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Vettori eyeing final berth

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Brendon McCullum, JP Duminy & Daniel Vettori

Daniel Vettori, right, has challenged his New Zealand side to take their "big chance" and qualify for the World Cup final for the first time

New Zealand captain Daniel Vettori has called on his side to take their place in their first World Cup final after stunning South Africa in their last-eight encounter in Mirpur.

The Black Caps set the Proteas a modest target of just 222 for victory, despite 83 from Jesse Ryder, leaving Graeme Smith’s men well placed to book a place in the semi-finals.

But the New Zealand attack had other ideas, with Jacob Oram and Nathan McCullum combining superbly to bowl the Proteas out for 172 and clinch a thrilling 49-run victory.

New Zealand now await the winners of tomorrow's quarter-final clash between England and Sri Lanka, and skipper Vettori has backed his troops to maintain their momentum.

“We can beat any team on any day but consistency has avoided us a lot of the time,” Vettori said. “It’s our big chance. We’re perennial semi-finalists at World Cups and hopefully we can take it one step further.”

Vettori admitted his side’s below-par efforts with the bat had forced their hand when it came to tackling the South Africa innings.

“With a score like 220 you know you’ve got to be aggressive and in a lot of ways the decision is taken out of your hands because you’ve got to keep attacking,” he said.

“We managed to do that and pretty much every time I brought a bowler on they did the job and we got wickets.”

South Africa’s luck ran dry early on and Hashim Amla was out in the first over in bizarre fashion when his slice off Nathan McCullum bounced off wicketkeeper Brendon McCullum's foot to be caught by Vettori at slip.

Smith and Jacques Kallis steadied the ship by putting on 61, but Oram hit back to dismiss the skipper for 28.

Jacob Oram

Jacob Oram delivered an inspirational display with the ball for New Zealand. "He's proved his worth in every game he's played," said Vettori

Kallis held firm on a turning wicket but a well-built 47 was ended by Tim Southee as Oram took a fine catch in the deep. Two wickets in the 28th over further dented South Africa’s progress as JP Duminy was bowled by Nathan McCullum while AB de Villiers was run out after his patient 35.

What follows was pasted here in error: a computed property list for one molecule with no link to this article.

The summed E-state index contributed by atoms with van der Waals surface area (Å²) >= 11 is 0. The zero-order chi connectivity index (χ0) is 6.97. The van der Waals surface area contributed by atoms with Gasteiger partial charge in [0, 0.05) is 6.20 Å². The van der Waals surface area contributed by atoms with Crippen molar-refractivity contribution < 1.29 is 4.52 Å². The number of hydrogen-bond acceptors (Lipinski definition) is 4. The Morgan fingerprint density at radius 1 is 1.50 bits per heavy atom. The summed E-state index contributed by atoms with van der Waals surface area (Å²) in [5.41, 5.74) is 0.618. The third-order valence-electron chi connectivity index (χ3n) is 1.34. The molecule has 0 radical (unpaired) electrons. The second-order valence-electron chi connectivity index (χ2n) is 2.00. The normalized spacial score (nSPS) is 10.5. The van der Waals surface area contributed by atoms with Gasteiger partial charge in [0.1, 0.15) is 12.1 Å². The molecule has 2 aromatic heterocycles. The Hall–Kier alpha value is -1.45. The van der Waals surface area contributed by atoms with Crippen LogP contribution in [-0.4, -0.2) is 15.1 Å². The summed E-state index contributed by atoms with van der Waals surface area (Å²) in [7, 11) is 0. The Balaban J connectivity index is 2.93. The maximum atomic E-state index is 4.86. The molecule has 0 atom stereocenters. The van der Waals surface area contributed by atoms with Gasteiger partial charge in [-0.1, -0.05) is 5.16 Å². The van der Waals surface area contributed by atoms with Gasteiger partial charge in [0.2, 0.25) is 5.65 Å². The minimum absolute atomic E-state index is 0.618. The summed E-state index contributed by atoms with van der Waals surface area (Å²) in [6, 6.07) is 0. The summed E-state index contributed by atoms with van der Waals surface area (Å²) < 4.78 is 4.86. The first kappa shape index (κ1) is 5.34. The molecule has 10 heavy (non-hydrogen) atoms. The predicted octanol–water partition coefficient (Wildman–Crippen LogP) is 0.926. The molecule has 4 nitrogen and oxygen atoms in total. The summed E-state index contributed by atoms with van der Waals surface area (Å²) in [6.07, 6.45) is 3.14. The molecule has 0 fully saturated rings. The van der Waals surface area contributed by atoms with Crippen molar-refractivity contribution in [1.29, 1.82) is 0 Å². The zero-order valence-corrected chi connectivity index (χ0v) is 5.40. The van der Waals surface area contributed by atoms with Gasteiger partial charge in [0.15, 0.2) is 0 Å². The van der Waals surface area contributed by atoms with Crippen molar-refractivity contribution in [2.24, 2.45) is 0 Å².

And Vettori pointed to de Villiers’ dismissal as the key moment in the game.

“The run-out of de Villiers was an amazing piece of work by Martin Guptil, and I could sense within the team that once we got that wicket, that’s when we knew that we could win,” he said.

Oram picked up the man-of-the-match award for figures of 4-39 and his superb running catch in the deep which removed Kallis.

“He’s proved his worth in every game he’s played,” Vettori said of Oram. “Four wickets and a great catch, you can’t really ask for too much more.”

Oram admitted he was just enjoying being at the heart of the action, having finally returning to full fitness after a string of injury setbacks.

“In the last couple of months my cricket’s got better and that’s just because I’m on the park,” he said. “It’s so hard when you’re injured continuously to get some kind of rhythm and consistency going.”

Asked whether the win would fuel belief in the camp that they can go on and win the competition, he said: “Why not? We’ve got to. We’ve just beaten a side who were the top qualifier from the other pool and are a damn good side. Why not take belief from it? If we didn’t there’d be no point in playing.

“We’ve got a talented bunch of guys, unfortunately we’re also inconsistent, but I’ve never been prouder to be in that dressing room and have the silver fern on.”

For defeated Proteas captain Smith, however, the feeling was one of abject misery after his side's shocking collapse.

“It’s very difficult to explain how I feel, I’ve got no words to describe it,” said Smith, who will no longer lead South Africa in the one-day format.

“We’ve just got to take it on the chin. It’s been a very disappointing evening. We’ve got to move forward in South African cricket now.

“I think we bowled reasonably well, and credit to Jesse Ryder, I thought he played really well. New Zealand kept a lot of pressure on us throughout our innings.

“We can only look at ourselves, we’ve let ourselves down, but I think all credit to New Zealand.”

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